Since its creation in the early 20th century, animation has played an essential role in our society and the entertainment industry. Jobs in the animation business have evolved to reflect the medium’s development from hand-drawn to virtual reality.
Despite the appeal of working in animation, only some know how to get there or what skills are needed. In this post, we’ll go over some of the best ways to be hired for animation jobs and a list of the most in-demand positions.
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It’s a general misunderstanding that those who want to work in animation must be artistically gifted. While management, entertainment, and advertising are familiar places for animators to find employment, the field is open to everyone with relevant skills. Even if you have yet to gain experience in animation production, you should be able to find animation jobs that fit your skills and interests.
You may experiment with different freelancing occupations until you discover one that you like doing most. Most animation companies will allow you to outsource work if you have a laptop and a proper freelancing contract outlining your terms and conditions.
1. Animation Casting & Talent Manager
Though the casting and talent manager’s title might vary, at animation studios, they serve effectively as a hiring manager. They are in charge of recruiting new talent and developing existing animators at a company. Being on your toes and ready to go at all times is a perk of this work.
Even if they aren’t animators, casting and talent managers must have a solid grasp of the animation business and the company they work for. To be successful in this senior role, you need excellent managerial, logistical, and communication abilities. Employers often look for candidates with a bachelor’s degree and relevant work experience in management, team leadership, or the animation sector.
2. Animation Technical Director (TD)
Do you have any interest in animation programming and tools? If you fit the bill, consider applying for this position. The animation TD (also known as a technical producer, animation programmer, or animation engineer) is responsible for developing and implementing new methods and tools for animators. A competent animation TD collaborates closely with the studio’s animation technical staff to address technical issues and make informed decisions based on studio metrics.
Skills in problem-solving, communicating well to provide help, and coding or programming is essential in this position. Having expert-level expertise in Python and C++, as well as flexibility, is necessary for employment at most studios. Technical animators earn an average of $97,000 per year and often need advanced knowledge of animation software and a few years of experience in the field.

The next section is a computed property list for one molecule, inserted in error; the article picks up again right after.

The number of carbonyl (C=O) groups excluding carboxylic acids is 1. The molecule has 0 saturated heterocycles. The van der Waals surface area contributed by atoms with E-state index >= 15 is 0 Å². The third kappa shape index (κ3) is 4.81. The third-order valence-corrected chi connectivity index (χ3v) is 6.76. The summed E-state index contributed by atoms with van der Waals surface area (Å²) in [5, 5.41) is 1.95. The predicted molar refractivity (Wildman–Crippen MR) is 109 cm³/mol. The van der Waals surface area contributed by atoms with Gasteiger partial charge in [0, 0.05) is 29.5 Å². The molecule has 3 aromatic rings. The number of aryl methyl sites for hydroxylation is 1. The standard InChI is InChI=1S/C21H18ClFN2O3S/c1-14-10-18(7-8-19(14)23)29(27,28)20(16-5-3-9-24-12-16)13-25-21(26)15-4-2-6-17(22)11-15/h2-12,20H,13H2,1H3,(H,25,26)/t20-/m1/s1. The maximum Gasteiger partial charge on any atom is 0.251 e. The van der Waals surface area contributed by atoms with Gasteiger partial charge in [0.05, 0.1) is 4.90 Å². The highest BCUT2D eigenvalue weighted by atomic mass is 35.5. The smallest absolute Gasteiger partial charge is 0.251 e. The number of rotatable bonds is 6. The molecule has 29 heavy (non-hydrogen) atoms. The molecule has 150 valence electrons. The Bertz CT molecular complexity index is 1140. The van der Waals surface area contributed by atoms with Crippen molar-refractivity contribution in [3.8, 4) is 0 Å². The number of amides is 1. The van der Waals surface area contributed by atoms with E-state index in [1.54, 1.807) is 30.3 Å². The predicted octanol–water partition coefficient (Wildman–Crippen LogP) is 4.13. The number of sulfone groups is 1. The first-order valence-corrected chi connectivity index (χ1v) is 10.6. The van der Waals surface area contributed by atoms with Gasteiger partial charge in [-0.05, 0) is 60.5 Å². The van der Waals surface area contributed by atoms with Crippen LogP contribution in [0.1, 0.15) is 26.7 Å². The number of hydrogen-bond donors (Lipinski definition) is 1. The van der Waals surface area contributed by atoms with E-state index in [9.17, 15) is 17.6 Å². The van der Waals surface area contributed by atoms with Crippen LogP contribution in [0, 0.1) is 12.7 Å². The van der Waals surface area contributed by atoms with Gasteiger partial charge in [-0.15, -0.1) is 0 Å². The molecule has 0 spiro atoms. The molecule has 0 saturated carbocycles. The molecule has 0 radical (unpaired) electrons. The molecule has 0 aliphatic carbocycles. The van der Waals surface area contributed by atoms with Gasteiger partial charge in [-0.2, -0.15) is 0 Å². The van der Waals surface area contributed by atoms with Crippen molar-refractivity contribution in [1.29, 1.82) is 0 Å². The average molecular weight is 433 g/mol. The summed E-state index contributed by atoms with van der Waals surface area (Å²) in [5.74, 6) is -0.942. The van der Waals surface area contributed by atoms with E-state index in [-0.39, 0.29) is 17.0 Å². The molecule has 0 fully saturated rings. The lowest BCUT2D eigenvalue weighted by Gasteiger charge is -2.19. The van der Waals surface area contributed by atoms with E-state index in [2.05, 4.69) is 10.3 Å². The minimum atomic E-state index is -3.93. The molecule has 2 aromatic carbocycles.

3. Animation Writer
A rousing appeal to all artists and authors! To put it simply, an animation writer (or screenplay) is crucial to the success of an animation company. They are the ones who think up stories and put them into words, which other people utilize to make movies.
Writers often create new ideas or expand upon old ones, such as for a television program or series, before pitching their work to producers. But it is only sometimes the case. Sometimes a producer would hire a writer to write a script for them if they have a specific vision or style.
Freelance writers are common in the animation industry. However, larger companies may have their writers on staff. An animation writer has to be flexible and capable of swiftly putting ideas into action. An animation writer must be creative and literate in English and other languages.
4. Storyboard artists
Storyboard artists, often known as storyboarders, take direction from an animator’s scriptwriter and visualize the plot in sequential images. A storyboard is a visual representation of the major events that take place in a tale.
Storyboards like this are also used in animation production to provide directors with a reference point. Storyboard artists are often involved in the production process from its earliest stages to its conclusion.
The role of an animator is often the first that comes to mind when discussing animation jobs. When you go to the movies, the animators behind the scenes are responsible for the visuals you see. Animators collaborate with directors and storyboard artists/writers to bring their written or drawn ideas to life on the screen.
The variety of animators is comparable to the variety of animation styles. There is a wide range of animators, some focusing on certain mediums like 2D or 3D. Whatever your motivations, if you want to get a job as an animator, you need relevant experience and to be comfortable with teamwork.
An animator’s toolkit should include sketching, an art and color theory basis, animation creating, communication, and organizational skills. Communicating effectively with several studios is another skill that will be essential for freelance animators.